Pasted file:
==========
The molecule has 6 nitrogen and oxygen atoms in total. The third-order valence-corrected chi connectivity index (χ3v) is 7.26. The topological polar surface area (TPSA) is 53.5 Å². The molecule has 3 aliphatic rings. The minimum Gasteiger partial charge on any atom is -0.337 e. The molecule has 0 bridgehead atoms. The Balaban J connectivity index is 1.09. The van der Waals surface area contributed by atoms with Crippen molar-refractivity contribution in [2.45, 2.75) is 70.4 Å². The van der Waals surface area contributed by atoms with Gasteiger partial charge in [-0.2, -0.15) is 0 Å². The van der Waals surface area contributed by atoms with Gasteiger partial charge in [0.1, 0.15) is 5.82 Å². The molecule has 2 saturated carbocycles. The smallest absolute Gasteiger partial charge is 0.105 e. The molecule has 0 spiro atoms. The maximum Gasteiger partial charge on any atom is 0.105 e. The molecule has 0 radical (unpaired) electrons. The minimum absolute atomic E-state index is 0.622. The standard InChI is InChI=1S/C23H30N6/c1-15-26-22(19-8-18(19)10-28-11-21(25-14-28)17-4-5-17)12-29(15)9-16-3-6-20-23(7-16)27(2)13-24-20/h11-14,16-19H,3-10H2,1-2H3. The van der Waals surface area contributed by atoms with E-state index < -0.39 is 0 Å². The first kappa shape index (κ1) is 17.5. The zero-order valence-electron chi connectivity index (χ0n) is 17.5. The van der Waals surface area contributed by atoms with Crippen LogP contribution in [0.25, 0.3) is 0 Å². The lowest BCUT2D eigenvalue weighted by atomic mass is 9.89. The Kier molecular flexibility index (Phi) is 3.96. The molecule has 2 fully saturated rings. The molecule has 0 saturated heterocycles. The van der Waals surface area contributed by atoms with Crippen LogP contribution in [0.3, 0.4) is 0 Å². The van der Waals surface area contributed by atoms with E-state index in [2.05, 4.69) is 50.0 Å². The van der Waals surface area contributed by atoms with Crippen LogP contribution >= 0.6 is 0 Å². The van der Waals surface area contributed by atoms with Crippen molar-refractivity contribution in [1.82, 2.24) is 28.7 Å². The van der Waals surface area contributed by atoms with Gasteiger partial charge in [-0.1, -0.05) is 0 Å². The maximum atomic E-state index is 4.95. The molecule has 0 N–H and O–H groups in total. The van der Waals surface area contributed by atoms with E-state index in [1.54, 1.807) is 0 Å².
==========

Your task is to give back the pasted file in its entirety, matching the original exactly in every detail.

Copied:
The molecule has 6 nitrogen and oxygen atoms in total. The third-order valence-corrected chi connectivity index (χ3v) is 7.26. The topological polar surface area (TPSA) is 53.5 Å². The molecule has 3 aliphatic rings. The minimum Gasteiger partial charge on any atom is -0.337 e. The molecule has 0 bridgehead atoms. The Balaban J connectivity index is 1.09. The van der Waals surface area contributed by atoms with Crippen molar-refractivity contribution in [2.45, 2.75) is 70.4 Å². The van der Waals surface area contributed by atoms with Gasteiger partial charge in [-0.2, -0.15) is 0 Å². The van der Waals surface area contributed by atoms with Gasteiger partial charge in [0.1, 0.15) is 5.82 Å². The molecule has 2 saturated carbocycles. The smallest absolute Gasteiger partial charge is 0.105 e. The molecule has 0 spiro atoms. The maximum Gasteiger partial charge on any atom is 0.105 e. The molecule has 0 radical (unpaired) electrons. The minimum absolute atomic E-state index is 0.622. The standard InChI is InChI=1S/C23H30N6/c1-15-26-22(19-8-18(19)10-28-11-21(25-14-28)17-4-5-17)12-29(15)9-16-3-6-20-23(7-16)27(2)13-24-20/h11-14,16-19H,3-10H2,1-2H3. The van der Waals surface area contributed by atoms with E-state index < -0.39 is 0 Å². The first kappa shape index (κ1) is 17.5. The zero-order valence-electron chi connectivity index (χ0n) is 17.5. The van der Waals surface area contributed by atoms with Crippen LogP contribution in [0.25, 0.3) is 0 Å². The lowest BCUT2D eigenvalue weighted by atomic mass is 9.89. The Kier molecular flexibility index (Phi) is 3.96. The molecule has 2 fully saturated rings. The molecule has 0 saturated heterocycles. The van der Waals surface area contributed by atoms with Crippen LogP contribution in [0.3, 0.4) is 0 Å². The van der Waals surface area contributed by atoms with E-state index in [2.05, 4.69) is 50.0 Å². The van der Waals surface area contributed by atoms with Crippen LogP contribution >= 0.6 is 0 Å². The van der Waals surface area contributed by atoms with Crippen molar-refractivity contribution in [1.82, 2.24) is 28.7 Å². The van der Waals surface area contributed by atoms with Gasteiger partial charge in [-0.1, -0.05) is 0 Å². The maximum atomic E-state index is 4.95. The molecule has 0 N–H and O–H groups in total. The van der Waals surface area contributed by atoms with E-state index in [1.54, 1.807) is 0 Å².